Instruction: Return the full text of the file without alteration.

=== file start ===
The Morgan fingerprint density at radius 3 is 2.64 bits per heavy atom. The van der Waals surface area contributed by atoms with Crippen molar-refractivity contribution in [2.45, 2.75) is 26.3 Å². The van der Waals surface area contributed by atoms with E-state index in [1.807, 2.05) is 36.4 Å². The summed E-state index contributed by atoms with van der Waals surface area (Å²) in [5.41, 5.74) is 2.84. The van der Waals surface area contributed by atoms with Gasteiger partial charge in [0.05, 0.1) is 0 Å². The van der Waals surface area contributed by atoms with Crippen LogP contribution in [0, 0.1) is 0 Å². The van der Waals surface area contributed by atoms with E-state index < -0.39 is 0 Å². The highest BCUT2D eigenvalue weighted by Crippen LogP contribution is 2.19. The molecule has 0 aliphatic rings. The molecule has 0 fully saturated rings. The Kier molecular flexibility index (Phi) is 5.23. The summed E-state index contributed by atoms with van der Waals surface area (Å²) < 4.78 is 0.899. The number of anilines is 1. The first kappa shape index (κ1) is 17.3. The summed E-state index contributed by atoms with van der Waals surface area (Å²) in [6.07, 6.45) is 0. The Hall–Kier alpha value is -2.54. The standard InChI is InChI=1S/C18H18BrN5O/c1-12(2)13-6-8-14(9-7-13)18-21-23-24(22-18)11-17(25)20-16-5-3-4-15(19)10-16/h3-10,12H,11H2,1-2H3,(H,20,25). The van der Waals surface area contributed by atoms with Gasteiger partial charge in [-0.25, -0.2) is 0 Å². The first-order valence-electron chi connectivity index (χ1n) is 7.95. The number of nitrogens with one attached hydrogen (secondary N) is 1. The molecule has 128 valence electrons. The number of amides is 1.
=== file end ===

The Morgan fingerprint density at radius 3 is 2.64 bits per heavy atom. The van der Waals surface area contributed by atoms with Crippen molar-refractivity contribution in [2.45, 2.75) is 26.3 Å². The van der Waals surface area contributed by atoms with E-state index in [1.807, 2.05) is 36.4 Å². The summed E-state index contributed by atoms with van der Waals surface area (Å²) in [5.41, 5.74) is 2.84. The van der Waals surface area contributed by atoms with Gasteiger partial charge in [0.05, 0.1) is 0 Å². The van der Waals surface area contributed by atoms with Crippen LogP contribution in [0, 0.1) is 0 Å². The van der Waals surface area contributed by atoms with E-state index < -0.39 is 0 Å². The highest BCUT2D eigenvalue weighted by Crippen LogP contribution is 2.19. The molecule has 0 aliphatic rings. The molecule has 0 fully saturated rings. The Kier molecular flexibility index (Phi) is 5.23. The summed E-state index contributed by atoms with van der Waals surface area (Å²) < 4.78 is 0.899. The number of anilines is 1. The first kappa shape index (κ1) is 17.3. The summed E-state index contributed by atoms with van der Waals surface area (Å²) in [6.07, 6.45) is 0. The Hall–Kier alpha value is -2.54. The standard InChI is InChI=1S/C18H18BrN5O/c1-12(2)13-6-8-14(9-7-13)18-21-23-24(22-18)11-17(25)20-16-5-3-4-15(19)10-16/h3-10,12H,11H2,1-2H3,(H,20,25). The van der Waals surface area contributed by atoms with Gasteiger partial charge in [-0.25, -0.2) is 0 Å². The first-order valence-electron chi connectivity index (χ1n) is 7.95. The number of nitrogens with one attached hydrogen (secondary N) is 1. The molecule has 128 valence electrons. The number of amides is 1.